Flocculating activity = { ( A - B ) / A } × 100 %

where A and B were optical densities of the control and samples respectively at 550 nm.

3.4. Effects of Culture Conditions on Bioflocculant Production

Effect of culture conditions such as carbon and nitrogen sources, cations and initial pH were assessed as described elsewhere [18,19,26]. Carbon source candidates included glucose, sucrose, fructose and starch, while the nitrogen source candidates included ammonium sulphate and ammonium chloride (as inorganic nitrogen sources), as well as urea and peptone (as organic nitrogen sources). The metal ions candidates included CaCl2, KCl, MgCl2 and FeSO4, while the effect of pH was evaluated by varying the initial pH of the culture media using HCl (0.1 M) and NaOH (0.1 M) in the pH range of 3–12 [25]. In the experiments on the effects of medium composition, only the carbon or nitrogen sources were replaced while the other constituents, temperature (28 °C) and shaking speed (160 rpm) were kept constant.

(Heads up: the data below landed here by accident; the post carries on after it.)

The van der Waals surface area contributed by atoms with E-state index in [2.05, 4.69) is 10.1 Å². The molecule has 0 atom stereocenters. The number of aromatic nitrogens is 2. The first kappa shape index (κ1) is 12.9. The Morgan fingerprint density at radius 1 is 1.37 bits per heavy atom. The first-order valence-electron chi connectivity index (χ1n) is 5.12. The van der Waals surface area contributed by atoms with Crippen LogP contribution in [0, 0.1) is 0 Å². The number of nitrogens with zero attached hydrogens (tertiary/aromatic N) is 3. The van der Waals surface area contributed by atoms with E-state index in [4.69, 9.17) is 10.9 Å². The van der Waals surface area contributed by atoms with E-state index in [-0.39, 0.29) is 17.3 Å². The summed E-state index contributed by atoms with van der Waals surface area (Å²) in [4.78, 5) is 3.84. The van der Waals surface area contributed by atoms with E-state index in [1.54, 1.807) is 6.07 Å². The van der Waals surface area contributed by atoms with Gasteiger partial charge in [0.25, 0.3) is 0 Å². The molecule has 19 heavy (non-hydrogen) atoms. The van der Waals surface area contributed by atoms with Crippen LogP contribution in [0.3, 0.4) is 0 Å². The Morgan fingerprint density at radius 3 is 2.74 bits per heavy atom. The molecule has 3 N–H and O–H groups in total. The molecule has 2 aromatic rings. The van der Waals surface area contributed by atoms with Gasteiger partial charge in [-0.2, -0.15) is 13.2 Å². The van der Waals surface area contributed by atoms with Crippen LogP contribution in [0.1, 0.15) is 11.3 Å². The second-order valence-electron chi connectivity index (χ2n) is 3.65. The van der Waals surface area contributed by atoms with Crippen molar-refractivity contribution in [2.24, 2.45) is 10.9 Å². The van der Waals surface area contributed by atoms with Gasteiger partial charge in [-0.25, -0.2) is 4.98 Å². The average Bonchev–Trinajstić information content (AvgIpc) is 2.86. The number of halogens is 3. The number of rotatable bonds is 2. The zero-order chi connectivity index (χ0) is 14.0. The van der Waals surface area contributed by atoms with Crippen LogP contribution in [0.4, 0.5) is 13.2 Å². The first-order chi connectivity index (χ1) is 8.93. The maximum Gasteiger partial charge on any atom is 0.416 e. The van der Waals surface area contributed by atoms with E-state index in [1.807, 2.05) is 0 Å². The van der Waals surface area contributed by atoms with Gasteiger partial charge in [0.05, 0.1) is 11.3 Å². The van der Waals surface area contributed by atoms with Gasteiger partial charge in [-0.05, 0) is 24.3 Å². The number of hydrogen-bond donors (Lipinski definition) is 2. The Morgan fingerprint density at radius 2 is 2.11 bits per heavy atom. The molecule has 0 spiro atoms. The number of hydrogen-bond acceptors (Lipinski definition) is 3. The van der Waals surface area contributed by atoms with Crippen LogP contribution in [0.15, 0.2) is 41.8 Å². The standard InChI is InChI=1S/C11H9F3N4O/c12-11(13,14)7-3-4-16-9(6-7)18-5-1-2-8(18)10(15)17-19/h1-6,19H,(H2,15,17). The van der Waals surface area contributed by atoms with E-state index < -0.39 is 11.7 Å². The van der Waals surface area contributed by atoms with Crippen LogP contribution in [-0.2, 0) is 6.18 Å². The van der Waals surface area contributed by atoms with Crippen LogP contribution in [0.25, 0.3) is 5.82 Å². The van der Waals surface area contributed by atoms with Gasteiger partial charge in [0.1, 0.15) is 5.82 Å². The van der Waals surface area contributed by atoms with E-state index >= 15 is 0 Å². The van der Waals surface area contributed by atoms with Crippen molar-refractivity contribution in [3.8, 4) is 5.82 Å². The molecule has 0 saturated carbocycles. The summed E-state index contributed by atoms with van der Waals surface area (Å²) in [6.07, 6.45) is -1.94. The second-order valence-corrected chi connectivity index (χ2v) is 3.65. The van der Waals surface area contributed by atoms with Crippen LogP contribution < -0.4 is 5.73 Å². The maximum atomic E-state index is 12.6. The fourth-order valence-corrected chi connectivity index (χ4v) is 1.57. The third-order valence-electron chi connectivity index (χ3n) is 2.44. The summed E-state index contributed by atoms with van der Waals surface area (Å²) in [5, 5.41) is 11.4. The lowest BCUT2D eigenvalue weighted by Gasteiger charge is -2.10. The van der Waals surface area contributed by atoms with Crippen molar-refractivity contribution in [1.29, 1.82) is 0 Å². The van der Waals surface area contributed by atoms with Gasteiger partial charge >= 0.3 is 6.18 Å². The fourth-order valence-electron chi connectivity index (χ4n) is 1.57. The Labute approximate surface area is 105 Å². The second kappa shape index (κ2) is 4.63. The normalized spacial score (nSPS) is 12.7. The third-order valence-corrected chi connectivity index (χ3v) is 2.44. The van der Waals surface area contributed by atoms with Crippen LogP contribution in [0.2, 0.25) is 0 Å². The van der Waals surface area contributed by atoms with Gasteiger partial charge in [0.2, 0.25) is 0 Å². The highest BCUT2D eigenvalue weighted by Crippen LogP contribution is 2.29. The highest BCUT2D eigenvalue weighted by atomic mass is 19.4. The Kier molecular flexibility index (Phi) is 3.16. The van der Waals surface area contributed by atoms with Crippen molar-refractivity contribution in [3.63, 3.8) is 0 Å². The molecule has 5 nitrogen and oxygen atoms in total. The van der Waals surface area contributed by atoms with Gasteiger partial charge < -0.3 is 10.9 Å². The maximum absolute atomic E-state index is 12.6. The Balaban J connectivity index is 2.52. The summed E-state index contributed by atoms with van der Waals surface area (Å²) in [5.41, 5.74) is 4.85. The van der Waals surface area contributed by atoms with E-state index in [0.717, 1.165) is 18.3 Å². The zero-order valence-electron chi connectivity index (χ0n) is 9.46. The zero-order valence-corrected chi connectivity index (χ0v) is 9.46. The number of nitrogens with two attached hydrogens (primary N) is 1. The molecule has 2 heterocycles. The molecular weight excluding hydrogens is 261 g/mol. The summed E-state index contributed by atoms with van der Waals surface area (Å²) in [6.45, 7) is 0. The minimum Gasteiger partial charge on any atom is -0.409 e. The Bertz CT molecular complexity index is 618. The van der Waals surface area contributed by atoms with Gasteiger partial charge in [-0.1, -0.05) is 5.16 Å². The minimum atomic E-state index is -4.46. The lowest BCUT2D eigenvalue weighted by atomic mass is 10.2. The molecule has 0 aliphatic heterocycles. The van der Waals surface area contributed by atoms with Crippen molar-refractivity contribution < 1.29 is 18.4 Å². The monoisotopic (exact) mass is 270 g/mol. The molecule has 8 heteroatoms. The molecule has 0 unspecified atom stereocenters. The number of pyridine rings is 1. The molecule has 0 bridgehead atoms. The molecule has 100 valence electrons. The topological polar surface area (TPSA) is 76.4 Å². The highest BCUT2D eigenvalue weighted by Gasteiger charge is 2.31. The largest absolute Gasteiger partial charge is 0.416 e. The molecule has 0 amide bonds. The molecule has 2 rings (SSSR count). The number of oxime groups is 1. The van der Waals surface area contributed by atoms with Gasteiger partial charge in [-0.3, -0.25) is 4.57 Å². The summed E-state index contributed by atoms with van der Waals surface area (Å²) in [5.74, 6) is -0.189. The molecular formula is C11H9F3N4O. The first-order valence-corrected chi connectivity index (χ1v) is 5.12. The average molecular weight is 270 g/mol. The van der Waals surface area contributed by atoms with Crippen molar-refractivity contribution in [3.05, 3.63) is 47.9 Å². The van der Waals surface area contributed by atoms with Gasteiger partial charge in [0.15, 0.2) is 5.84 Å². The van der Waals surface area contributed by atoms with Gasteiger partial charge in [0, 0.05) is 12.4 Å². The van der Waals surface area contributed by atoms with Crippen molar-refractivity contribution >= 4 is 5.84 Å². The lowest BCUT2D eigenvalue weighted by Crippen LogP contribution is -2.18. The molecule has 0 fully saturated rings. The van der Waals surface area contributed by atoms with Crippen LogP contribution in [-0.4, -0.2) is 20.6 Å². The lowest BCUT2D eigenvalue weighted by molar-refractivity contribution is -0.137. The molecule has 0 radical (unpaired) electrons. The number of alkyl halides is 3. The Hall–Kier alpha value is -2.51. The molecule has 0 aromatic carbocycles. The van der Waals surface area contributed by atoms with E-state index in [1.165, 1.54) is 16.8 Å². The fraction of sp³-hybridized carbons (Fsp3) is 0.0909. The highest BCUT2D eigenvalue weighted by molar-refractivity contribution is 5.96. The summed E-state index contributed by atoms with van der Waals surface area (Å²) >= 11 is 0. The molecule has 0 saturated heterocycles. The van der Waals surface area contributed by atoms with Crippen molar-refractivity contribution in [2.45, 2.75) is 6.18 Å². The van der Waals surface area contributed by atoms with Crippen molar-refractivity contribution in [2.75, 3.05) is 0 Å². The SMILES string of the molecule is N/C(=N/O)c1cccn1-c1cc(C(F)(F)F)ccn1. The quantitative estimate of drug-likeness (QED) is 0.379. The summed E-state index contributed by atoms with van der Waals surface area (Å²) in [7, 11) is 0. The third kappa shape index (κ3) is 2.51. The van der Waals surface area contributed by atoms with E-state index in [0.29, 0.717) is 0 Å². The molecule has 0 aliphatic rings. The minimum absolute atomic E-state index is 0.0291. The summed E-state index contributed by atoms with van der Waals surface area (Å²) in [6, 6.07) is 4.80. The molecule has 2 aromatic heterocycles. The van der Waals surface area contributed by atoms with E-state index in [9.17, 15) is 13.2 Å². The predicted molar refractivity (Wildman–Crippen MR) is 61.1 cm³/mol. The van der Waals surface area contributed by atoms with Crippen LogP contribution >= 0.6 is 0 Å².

3.5. Time Course Experiment

For the time course experiment, the composition of the medium for the bioflocculant production was as follows: 10 g of sucrose, 1.0 g of ammonium chloride, 0.3 g of MgSO4·7H2O, 5 g of K2HPO4 and 0.2 g of KH2PO4 in 1 L of filtered natural sea water [24]. The isolate was cultured under optimal growth conditions. Fifty millilitres of saline solution was inoculated with a loop full of pure colonies of the isolate, vortexed and the suspension standardized to OD660nm 0.1.